"Hockenheim is a distinguished track in comparison to other F1 circuits on the calendar. It is almost like racing on two separate tracks as the short, slow and twisty infield section is so different to the long and fast straights that form the ...
"Hockenheim is a distinguished track in comparison to other F1 circuits on the calendar. It is almost like racing on two separate tracks as the short, slow and twisty infield section is so different to the long and fast straights that form the majority of the track. This makes car set-up very challenging and a good compromise needs to be found in order to gain maximum speed on the straights but sufficient downforce in the motodrome. A good qualifying position is very important as overtaking is quite difficult here. You make it up to sixth gear on the straight leading up to the first corner and it's important to get this turn right and power out early as it's on the exit that you try to gain all the momentum for the following straight which is the longest and quickest on this circuit. Shifting up to seventh with a speed of around 350 kms per hour, you brake heavily in to the first chicane at the 100m sign and quickly shift down to second. Accelerating out of the chicane you shift back up to seventh and reach approximately 330 kms per hour before Ostkurve which is the slowest chicane at Hockenheim. It's very bumpy through there with a lot of camber changes so it can be difficult to keep the wheels on the ground. You shift back up to seventh again and then brake for the last chicane - the Ayrton Senna Kurve - into second gear. After this comes the final short straight and a quick fourth gear right hander into the small stadium section which is quite twisty. The quickest way through here is by having good downforce. The atmosphere is incredible - like a soccer stadium - with the crowds making a fantastic noise, often louder than the engines. There is a lot of grip in this section. You take the 180 degree turn in third which leads into the double right hander and then accelerate out onto the start-finish straight."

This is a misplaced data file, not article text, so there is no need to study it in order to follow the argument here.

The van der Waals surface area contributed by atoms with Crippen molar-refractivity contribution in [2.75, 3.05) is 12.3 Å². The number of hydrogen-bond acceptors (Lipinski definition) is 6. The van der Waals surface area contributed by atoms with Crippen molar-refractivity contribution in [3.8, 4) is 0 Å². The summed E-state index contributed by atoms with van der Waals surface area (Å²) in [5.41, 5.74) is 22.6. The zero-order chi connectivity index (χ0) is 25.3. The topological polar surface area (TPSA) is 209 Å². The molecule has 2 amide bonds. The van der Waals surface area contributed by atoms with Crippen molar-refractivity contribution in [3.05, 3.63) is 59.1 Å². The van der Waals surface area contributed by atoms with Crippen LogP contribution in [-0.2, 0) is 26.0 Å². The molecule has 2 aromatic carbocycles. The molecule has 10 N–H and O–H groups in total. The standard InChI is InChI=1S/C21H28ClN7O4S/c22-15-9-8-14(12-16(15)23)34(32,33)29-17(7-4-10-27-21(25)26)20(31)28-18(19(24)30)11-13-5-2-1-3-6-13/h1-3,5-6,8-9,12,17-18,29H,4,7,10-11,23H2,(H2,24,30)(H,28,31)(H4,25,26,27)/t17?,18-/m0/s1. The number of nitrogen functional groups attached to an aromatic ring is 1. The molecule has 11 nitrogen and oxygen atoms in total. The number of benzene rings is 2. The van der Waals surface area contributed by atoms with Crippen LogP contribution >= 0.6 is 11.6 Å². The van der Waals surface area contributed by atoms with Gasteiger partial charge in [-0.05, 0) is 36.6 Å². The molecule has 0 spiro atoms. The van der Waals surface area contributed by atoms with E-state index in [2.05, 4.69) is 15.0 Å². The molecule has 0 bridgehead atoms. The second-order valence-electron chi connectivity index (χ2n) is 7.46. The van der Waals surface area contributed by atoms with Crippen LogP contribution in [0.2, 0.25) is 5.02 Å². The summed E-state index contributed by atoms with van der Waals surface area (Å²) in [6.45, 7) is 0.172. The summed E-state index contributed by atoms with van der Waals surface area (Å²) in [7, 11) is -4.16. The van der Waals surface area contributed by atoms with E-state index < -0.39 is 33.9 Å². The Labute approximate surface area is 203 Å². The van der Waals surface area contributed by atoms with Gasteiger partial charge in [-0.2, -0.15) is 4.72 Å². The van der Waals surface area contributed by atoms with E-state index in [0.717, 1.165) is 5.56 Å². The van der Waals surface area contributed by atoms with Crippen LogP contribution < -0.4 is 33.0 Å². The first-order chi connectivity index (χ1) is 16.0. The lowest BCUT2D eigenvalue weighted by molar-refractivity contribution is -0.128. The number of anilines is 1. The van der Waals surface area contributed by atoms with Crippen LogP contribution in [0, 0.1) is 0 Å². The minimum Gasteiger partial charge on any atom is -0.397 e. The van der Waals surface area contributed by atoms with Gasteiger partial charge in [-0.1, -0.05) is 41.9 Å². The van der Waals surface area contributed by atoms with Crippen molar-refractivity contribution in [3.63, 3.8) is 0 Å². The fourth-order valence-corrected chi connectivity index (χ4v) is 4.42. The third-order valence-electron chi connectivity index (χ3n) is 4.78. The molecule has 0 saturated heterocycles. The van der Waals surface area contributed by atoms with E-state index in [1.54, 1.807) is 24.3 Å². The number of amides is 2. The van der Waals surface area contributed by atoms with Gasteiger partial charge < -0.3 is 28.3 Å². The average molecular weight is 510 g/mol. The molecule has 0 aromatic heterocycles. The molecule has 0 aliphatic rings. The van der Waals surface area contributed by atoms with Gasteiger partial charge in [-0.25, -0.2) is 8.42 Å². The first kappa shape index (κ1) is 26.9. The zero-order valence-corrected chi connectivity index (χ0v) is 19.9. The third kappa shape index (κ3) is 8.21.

Heinz-Harald Frentzen on the German Grand Prix
"Hockenheim doesn't compare to any other circuit on the calendar. The long and fast straights are great but you always want more power to go faster still. The short infield stadium section at the end of the track is so different from the rest of the circuit that it's almost like racing on two different tracks. This makes it challenging to find a good compromise with the car's set-up. It would be good to have another podium finish here, especially as it's my home turf."
Jarno Trulli on the German Grand Prix
"Jordan has always performed quite well at Hockenheim. I raced at this circuit six times in the German Formula 3 Championship and won six times. It's also the track where I scored my first Formula One points (with Prost in 1997), so all this adds to my confidence on this track and optimism for the Grand Prix weekend there. The German crowds still recognise me from my F3 days and I always receive a good reception in Hockenheim which is great. Together with Monza, Hockenheim has one of the best Grand Prix atmospheres, with so many people camping in the woods and the huge crowds filling the incredible grandstands in the stadium area."
Travelling through the small village of Hockenheim you could be forgiven for thinking that you've taken a wrong turn on the way to the Hockenheimring, before seeing the circuit's main entrance which almost looks out of place. Nestled deep in the forest, the circuit is one of the fastest on the F1 calendar with incredibly long straights that force teams to use a low downforce wing set-up in order to achieve maximum straight line speed. However, in the interest of safety, this fast loop' is broken by three chicanes and the low downforce may need to be compromised as it hampers the cars' handling through the twisty and slow stadium section of the track. All of the circuit's grandstands are located in this area and when full, provide an awesome noise and sight. The best opportunities for overtaking are under braking at the end of the long straights, although the track is quite narrow. Hockenheim was originally built as a proving ground for Mercedes road cars and the circuit will undergo revisions after this year's Grand Prix. The new track will cut through the forest to reduce its length to 4.5 kilometres, allowing for better access and spectator viewing.